13. Marianne Bertrand & Esther Duflo & Sendhil Mullainathan, 2004. "How Much Should We Trust Differences-In-Differences Estimates?," The Quarterly Journal of Economics, Oxford University Press, vol. 119(1), pages 249-275.
    14. Alex Frino & David Johnstone & Hui Zheng, 2010. "Anonymity, Stealth Trading, and the Information Content of Broker Identity," The Financial Review, Eastern Finance Association, vol. 45(3), pages 501-522, August.
    15. Hachmeister, A. & Schiereck, D., 2010. "Dancing in the Dark: Post-trade Anonymity, Liquidity, and Informed Trading," Publications of Darmstadt Technical University, Institute for Business Studies (BWL) 34883, Darmstadt Technical University, Department of Business Administration, Economics and Law, Institute for Business Studies (BWL).
    16. François Derrien & Ambrus Kecskés, 2013. "The Real Effects of Financial Shocks: Evidence from Exogenous Changes in Analyst Coverage," Journal of Finance, American Finance Association, vol. 68(4), pages 1407-1440, August.
    17. Comerton-Forde, Carole & Tang, Kar Mei, 2009. "Anonymity, liquidity and fragmentation," Journal of Financial Markets, Elsevier, vol. 12(3), pages 337-367, August.
    18. Kyle, Albert S, 1985. "Continuous Auctions and Insider Trading," Econometrica, Econometric Society, vol. 53(6), pages 1315-1335, November.
    19. Barbara Rindi, 2008. "Informed Traders as Liquidity Providers: Anonymity, Liquidity and Price Formation," Review of Finance, European Finance Association, vol. 12(3), pages 497-532.
    20. Yusif Simaan & Daniel G. Weaver & David K. Whitcomb, 2003. "Market Maker Quotation Behavior and Pretrade Transparency," Journal of Finance, American Finance Association, vol. 58(3), pages 1247-1268, June.
    21. Fishman, Michael J & Hagerty, Kathleen M, 1995. "The Mandatory Disclosure of Trades and Market Liquidity," Review of Financial Studies, Society for Financial Studies, vol. 8(3), pages 637-676.
    Full references (including those not matched with items on IDEAS)

    More about this item

    Keywords

    Anonymity; Transparency; Liquidity; Broker ID;

    JEL classification:

    • G10 - Financial Economics - - General Financial Markets - - - General (includes Measurement and Data)
    • G14 - Financial Economics - - General Financial Markets - - - Information and Market Efficiency; Event Studies; Insider Trading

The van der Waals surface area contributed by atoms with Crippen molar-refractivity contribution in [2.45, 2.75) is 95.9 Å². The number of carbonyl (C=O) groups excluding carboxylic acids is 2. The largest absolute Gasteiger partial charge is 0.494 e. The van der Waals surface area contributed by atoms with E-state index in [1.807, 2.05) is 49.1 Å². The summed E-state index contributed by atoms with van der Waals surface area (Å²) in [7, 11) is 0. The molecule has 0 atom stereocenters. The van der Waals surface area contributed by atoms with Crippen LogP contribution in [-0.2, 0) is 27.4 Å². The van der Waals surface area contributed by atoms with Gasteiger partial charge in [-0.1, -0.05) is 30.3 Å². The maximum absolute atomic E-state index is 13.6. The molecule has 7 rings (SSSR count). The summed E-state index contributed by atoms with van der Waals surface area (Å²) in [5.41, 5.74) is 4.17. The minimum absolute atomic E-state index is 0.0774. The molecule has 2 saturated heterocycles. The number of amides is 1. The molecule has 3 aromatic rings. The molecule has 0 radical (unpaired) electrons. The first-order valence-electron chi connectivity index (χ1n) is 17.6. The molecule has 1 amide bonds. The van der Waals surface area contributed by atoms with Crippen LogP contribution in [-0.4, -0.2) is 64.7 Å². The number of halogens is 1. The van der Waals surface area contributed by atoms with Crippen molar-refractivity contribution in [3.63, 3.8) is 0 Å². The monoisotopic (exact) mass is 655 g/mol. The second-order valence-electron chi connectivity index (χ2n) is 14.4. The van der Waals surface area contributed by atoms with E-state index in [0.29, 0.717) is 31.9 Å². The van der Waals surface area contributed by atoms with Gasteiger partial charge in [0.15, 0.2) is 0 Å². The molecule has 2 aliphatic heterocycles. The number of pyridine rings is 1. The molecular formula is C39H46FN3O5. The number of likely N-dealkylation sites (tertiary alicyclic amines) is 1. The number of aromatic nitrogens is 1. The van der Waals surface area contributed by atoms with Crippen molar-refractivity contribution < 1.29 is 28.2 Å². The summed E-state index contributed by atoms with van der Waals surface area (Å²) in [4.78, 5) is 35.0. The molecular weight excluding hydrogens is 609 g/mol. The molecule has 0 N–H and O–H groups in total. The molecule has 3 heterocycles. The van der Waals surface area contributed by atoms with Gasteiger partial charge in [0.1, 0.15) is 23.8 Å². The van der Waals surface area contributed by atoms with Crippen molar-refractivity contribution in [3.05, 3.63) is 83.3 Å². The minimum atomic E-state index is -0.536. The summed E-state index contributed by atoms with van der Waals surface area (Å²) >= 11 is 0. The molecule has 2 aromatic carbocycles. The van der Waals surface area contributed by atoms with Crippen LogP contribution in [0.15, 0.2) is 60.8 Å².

• G15 - Financial Economics - - General Financial Markets - - - International Financial Markets

    NEP fields

    This paper has been announced in the following NEP Reports:

    Statistics

    Access and download statistics

    Corrections

    All material on this site has been provided by the respective publishers and authors. You can help correct errors and omissions. When requesting a correction, please mention this item's handle: RePEc:hhs:rbnkwp:0288. See general information about how to correct material in RePEc.

    For technical questions regarding this item, or to correct its authors, title, abstract, bibliographic or download information, contact: (Lena Löfgren). General contact details of provider: http://edirc.repec.org/data/rbgovse.html .

    If you have authored this item and are not yet registered with RePEc, we encourage you to do it here. This allows to link your profile to this item. It also allows you to accept potential citations to this item that we are uncertain about.

    If CitEc recognized a reference but did not link an item in RePEc to it, you can help with this form .

    If you know of missing items citing this one, you can help us creating those links by adding the relevant references in the same way as above, for each refering item. If you are a registered author of this item, you may also want to check the "citations" tab in your RePEc Author Service profile, as there may be some citations waiting for confirmation.

    Please note that corrections may take a couple of weeks to filter through the various RePEc services.

    IDEAS is a RePEc service hosted by the Research Division of the Federal Reserve Bank of St. Louis . RePEc uses bibliographic data supplied by the respective publishers.